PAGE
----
President Donald Trump “is preparing to announce a long-anticipated drawdown of about 4,000 troops from Afghanistan” according to White House sources who spoke to CNN, the network reported Sunday morning.
The Trump Administration has been preparing to withdraw troops from Afghanistan, sparking what the Administration hopes is the beginning of the end of the nearly two-decade-long Afghan war — the single longest foreign conflict in American history. President Trump, himself, was an outspoken critic of the war before he took office, but has waffled on whether or not to pull American troops from the region, fearing what might happen without the U.S. military providing a measure of control to a shaky Afghan government.
“In August 2017, on the advice of his generals, he reluctantly agreed to increase the number of American troops deployed in the country from 8,000 to 14,000, while admitting that his ‘original instinct was to pull out,’” the Economist reported back in September. “In December 2018 American media reported that Mr Trump had ordered the Pentagon to withdraw half of those soldiers. The White House later denied the reports and the withdrawal was never carried out.”
“We’re going down to 8,600 and then we make a determination from there as to what happens,” Trump told Fox News in August, according to CNN. “We’re bringing it down.”
But just weeks later, according to The Washington Post, Trump backtracked on his promise and explained his decision to keep troop levels in Afghanistan steady by suggesting that “millions of people could die” if the U.S. military wasn’t in place to prevent a civil war.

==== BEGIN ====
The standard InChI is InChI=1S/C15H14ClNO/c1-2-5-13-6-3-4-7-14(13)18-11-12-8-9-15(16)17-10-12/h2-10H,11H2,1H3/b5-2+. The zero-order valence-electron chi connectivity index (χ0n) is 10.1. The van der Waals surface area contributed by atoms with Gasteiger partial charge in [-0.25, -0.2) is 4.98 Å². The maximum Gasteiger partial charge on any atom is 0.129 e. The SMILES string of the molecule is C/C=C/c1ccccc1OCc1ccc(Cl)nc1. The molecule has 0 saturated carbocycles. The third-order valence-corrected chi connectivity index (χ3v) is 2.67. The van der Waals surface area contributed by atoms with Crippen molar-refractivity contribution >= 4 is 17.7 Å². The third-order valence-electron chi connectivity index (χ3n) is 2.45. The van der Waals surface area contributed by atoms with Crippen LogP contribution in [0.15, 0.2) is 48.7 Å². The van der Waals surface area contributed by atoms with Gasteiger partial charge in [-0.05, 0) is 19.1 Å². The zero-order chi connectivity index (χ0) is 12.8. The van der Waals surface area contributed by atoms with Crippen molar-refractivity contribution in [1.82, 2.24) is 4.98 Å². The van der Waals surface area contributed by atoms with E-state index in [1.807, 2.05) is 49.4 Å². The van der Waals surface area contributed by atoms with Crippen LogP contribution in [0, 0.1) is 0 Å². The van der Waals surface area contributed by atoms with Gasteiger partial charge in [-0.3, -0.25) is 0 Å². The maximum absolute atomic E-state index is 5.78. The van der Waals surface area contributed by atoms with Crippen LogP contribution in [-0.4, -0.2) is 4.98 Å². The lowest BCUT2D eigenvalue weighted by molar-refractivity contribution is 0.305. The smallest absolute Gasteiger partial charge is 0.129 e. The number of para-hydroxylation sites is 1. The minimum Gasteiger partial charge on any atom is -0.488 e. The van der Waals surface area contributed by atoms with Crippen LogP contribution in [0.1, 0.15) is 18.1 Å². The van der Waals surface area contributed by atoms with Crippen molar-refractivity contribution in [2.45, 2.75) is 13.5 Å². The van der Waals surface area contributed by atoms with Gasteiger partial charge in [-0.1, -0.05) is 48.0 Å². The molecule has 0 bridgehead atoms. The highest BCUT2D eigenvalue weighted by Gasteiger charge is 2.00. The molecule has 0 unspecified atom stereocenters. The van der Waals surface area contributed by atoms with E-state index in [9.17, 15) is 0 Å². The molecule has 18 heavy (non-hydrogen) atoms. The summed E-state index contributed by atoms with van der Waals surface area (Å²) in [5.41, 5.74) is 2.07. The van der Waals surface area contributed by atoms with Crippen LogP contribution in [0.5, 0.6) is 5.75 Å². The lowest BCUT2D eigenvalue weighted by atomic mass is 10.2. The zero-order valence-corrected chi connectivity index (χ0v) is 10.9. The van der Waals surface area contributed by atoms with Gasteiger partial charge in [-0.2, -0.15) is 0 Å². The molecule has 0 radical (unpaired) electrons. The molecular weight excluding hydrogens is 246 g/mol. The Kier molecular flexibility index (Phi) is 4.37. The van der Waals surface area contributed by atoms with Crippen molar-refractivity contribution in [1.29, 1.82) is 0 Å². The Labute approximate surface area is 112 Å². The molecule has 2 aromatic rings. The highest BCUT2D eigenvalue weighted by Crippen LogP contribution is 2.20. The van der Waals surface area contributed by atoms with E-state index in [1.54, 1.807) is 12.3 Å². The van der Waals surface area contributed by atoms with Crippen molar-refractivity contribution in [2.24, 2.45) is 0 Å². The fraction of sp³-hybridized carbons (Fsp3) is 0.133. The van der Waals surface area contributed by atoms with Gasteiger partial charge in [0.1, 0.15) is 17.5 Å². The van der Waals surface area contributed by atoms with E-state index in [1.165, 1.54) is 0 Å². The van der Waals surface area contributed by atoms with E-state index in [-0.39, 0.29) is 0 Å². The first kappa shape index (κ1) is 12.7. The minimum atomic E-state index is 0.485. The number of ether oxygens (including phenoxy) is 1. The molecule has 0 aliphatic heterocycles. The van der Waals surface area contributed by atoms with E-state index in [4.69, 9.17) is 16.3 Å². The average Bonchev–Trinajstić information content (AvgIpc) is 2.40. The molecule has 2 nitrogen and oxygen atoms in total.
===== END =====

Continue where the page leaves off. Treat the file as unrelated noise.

On Thanksgiving this year, during a surprise visit to troops serving in Afghanistan, Trump again hinted at an end to the Afghan war yet again, but that plans were contingent on the Taliban — “We’re going to stay until such time as we have a deal [with the Taliban], or we have total victory,” he said — but added that without U.S. troop presence, he could use the threat of nuclear war as a way of keeping the Afghan government in line.
Things have changed for the White House recently, however. A groundbreaking story from The Washington Post released last week, based on a leaked military inspector general’s report, gave Americans a new perspective on the war and those who both championed and led U.S. efforts in the region. According to the SIGUR documents, U.S. officials with both the George W. Bush and Barack Obama Administrations regularly misled the American people about progress in Afghanistan and failed to report the difficulties American troops were facing, even as members of the U.S. military continued to die in the Afghan war zone.
That report may have led the Trump Administration to finally declare a troop withdrawal, though sources close to the White House refused to give CNN a timeline for either the president’s announcement or the official drawdown. There are still more than 10,000 American troops in Afghanistan.
“Planning for an announcement of the troop reduction is now underway even as the US has restarted peace talks with the Taliban. The President indicated last month that the Taliban would be willing to agree to a ceasefire — a public pronouncement that caught Taliban leaders off guard,” CNN said Sunday.
Sources close to NBC News, which initially announced the drawdown, added that an American presence would remain in Afghanistan even if the U.S. military pulls out completely. Defense department officials want to keep a close eye on terror cells in the region in order to prevent groups like Al Qaeda and ISIS from moving into a power vacuum.
The Daily Beast reports that the draw-down is in line with expert advice that a presence of 8,000 to 9,000 troops in the region would be ideal.
Author: Emily Zanotti